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Examples of Medical Malpractice

The Haynes Firm Provides Help for Types of Malpractice in Johnson City, TN

Our malpractice lawyer in Johnson City, TN can help you navigate how to get maximum compensation when you are seeking compensation for medical negligence. According to the medical negligence act, there are several different types of malpractice that you may be eligible to seek compensation for, and The Haynes Firm have the experience needed to guide you on the path to justice.

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What are the most common medical malpractice cases in Tennessee?

There are many other types of medical malpractice settlements that The Haynes Firm has successfully handled, including some less common types of medical malpractice, which are expounded on below.

Pharmacy Negligence Cases

The common denominator among prescription and pharmacy errors is that the patient is almost always left unaware that they are getting the improper medicine or the improper dosage. Injuries from these completely avoidable errors can range from mild to catastrophic. Reasons for these errors run the gamut, but are events that should never happen no matter what the circumstances.

  • First, the patient may not receive the medication that their doctor prescribed, possibly resulting in injury.
  • Second, the patient may unknowingly be receiving a medication that was not prescribed by their doctor, a medication that could have harmful effects or interact in ways that are harmful to the patient.
  • Third, a medication can be dispensed or prescribed at a dosage too large or small for the patient’s needs.

Retained Objects from Surgeries

The most common retained objects from surgery are sponges or pads used in a variety of applications during surgery. While sponges can be small and difficult to keep up with in a messy surgery, medical professional nonetheless must be vigilant to ensure that any sponge that goes in, comes out. While sponges are the most common item left in patients, incredibly, other items such as hemostats, tubing, needles, and other items have been left in patients. Retained surgical items can cause death, physical and emotional harm, and long-term complications.

According to the Joint Commission’s sentinel event database, the most common causes of these incidents are:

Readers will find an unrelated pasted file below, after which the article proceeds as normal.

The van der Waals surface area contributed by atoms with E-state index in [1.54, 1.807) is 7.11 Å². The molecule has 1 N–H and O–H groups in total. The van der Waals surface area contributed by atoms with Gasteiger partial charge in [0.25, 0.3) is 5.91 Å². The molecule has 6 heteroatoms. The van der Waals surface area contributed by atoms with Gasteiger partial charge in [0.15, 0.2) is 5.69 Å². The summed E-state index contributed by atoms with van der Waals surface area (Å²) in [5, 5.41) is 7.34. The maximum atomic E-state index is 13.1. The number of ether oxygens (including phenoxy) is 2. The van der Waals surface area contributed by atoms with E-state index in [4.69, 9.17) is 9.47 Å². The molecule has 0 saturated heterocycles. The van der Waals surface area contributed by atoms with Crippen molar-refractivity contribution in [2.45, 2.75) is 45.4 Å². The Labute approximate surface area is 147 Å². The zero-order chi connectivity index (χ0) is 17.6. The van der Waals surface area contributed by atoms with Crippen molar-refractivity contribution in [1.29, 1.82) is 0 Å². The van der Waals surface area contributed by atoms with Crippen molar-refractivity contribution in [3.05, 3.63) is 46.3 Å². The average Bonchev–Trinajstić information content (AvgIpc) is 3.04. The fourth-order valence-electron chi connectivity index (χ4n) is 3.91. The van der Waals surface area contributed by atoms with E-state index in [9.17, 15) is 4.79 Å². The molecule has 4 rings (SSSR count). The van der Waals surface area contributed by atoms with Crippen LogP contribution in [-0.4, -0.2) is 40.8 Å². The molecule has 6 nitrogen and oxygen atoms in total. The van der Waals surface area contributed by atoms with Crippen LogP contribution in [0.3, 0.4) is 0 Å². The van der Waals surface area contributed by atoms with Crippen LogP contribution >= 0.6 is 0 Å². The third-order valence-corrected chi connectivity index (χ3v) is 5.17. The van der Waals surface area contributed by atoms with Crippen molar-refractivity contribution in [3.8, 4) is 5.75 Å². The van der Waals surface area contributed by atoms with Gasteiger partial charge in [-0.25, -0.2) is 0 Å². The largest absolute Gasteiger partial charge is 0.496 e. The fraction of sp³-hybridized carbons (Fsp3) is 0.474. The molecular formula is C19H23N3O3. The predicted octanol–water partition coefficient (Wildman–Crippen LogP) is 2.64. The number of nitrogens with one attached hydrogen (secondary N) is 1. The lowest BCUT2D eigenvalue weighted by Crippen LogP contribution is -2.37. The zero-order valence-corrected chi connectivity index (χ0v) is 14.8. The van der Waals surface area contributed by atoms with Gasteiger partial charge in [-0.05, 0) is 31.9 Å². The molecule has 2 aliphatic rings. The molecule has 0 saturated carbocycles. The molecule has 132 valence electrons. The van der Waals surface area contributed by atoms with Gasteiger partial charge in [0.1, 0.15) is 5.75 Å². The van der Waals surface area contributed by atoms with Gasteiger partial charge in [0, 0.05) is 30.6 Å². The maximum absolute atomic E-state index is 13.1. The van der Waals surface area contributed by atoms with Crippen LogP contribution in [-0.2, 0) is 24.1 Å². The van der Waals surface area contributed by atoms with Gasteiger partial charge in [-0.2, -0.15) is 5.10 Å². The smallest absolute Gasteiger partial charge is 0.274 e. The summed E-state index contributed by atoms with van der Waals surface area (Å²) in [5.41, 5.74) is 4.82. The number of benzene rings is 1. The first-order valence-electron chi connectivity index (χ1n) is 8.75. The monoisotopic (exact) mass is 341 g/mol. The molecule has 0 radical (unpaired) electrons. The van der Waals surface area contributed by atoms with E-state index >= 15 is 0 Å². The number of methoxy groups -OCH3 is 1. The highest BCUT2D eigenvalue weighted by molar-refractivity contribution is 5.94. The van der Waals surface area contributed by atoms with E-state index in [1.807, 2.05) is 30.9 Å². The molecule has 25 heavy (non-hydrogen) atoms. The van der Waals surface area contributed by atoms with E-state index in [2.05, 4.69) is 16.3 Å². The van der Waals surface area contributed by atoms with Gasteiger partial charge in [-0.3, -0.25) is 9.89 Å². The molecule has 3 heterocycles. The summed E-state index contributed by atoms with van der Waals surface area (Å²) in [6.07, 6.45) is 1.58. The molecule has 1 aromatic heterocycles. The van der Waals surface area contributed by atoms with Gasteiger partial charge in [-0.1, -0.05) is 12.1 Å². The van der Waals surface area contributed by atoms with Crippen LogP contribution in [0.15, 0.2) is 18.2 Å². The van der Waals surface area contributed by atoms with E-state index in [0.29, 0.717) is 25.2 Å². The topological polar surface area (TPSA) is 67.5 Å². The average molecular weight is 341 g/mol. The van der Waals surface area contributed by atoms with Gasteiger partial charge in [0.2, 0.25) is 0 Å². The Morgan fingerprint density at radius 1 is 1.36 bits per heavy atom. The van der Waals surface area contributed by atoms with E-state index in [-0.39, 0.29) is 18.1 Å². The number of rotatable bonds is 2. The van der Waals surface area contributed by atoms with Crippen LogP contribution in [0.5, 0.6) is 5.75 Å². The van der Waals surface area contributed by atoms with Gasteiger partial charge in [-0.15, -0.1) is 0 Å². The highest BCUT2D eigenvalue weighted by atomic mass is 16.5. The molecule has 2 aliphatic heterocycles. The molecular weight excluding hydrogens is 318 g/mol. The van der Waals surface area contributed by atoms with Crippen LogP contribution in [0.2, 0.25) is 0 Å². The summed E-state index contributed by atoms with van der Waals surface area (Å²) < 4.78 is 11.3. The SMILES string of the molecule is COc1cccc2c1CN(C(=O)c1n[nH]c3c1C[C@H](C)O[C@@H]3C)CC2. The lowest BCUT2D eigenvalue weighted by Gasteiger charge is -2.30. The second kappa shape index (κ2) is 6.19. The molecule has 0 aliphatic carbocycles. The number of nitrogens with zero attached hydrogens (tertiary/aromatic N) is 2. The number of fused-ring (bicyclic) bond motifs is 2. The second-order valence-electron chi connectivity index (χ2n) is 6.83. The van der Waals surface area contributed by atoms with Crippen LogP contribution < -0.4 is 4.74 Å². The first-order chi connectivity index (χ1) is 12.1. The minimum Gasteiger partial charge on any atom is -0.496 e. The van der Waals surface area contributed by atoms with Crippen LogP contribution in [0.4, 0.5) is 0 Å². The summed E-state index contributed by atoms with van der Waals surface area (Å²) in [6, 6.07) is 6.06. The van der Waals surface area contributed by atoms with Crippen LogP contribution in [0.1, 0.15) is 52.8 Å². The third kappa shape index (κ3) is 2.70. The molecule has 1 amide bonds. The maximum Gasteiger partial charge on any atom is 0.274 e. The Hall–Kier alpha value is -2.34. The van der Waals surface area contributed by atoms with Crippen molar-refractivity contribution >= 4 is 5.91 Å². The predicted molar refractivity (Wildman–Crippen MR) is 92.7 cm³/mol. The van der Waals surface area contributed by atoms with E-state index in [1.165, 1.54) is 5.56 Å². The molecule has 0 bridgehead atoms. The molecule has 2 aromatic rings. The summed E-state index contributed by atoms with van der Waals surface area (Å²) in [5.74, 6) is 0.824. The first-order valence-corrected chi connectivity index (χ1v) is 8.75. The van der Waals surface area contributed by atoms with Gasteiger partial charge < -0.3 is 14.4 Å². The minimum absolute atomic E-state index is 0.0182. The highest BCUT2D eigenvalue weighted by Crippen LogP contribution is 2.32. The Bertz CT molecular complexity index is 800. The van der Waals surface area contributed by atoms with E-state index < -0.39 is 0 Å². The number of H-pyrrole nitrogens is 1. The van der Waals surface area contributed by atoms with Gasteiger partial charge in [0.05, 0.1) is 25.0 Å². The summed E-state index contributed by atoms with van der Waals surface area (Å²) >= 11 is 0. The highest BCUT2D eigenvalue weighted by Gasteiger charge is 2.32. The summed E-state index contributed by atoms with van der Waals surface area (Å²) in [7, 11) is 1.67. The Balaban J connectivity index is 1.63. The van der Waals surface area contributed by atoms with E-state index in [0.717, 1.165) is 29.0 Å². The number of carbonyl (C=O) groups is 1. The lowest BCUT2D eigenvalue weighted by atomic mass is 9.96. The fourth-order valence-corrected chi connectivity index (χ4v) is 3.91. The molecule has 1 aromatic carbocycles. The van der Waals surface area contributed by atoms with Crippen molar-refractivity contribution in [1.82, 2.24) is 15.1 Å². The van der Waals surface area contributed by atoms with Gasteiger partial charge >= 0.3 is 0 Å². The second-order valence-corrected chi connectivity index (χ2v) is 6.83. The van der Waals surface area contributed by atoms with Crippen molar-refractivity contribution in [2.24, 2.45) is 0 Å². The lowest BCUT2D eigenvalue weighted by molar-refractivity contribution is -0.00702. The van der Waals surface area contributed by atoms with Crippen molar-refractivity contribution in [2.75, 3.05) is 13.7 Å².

• Absence of policies and procedures
  • Failure to comply with existing policies and procedures
  • Problems with hierarchy and intimidation
  • Failure in communication with Physicians
  • Failure of staff to communicate relevant patient information
  • Inadequate or incomplete education of staff [1]

Pediatric Malpractice

Babies and young children often lack the ability to communicate how they are feeling, what hurts, when the pain started, and other historical information that adults are often able to provide. Often, however, the child will exhibit signs and symptoms that help communicate to an alert provider that something may going on that is serious that could place the child at serious risk of death. A child’s inability to tell the provider what is going on is a major reason that it is absolutely critical that any pediatric medical care provider, whether a nurse, mid-level provider (P.A. or N.P.), or physician, be able to recognize signs and symptoms of potential critical illnesses in children.

Radiological Errors

Radiologists review and interpret x-rays, CTs, MRI, and other radiographic imaging. The physicians that order these diagnostic tests usually rely upon the radiologist to advise whether the patient’s film shows area(s) of suspicion that could represent a serious disease process, broken bones, arterial abnormality, or acute emergency. Most radiologists perform this function in a systematic way that minimizes the chance of a radiological error. Unfortunately, some radiologists fail to invest sufficient time and attention to each film they are responsible for interpreting. Injuries can and do occur when the radiologist fails to review each film thoroughly, keeping in mind that failure to alert the ordering physician to a possible serious abnormality can result in delayed diagnosis, often meaning the difference between a treatable disease and death or serious disability.

[1] Joint Commission Sentinel Event Alert, Issue 51, October 17, 2013.

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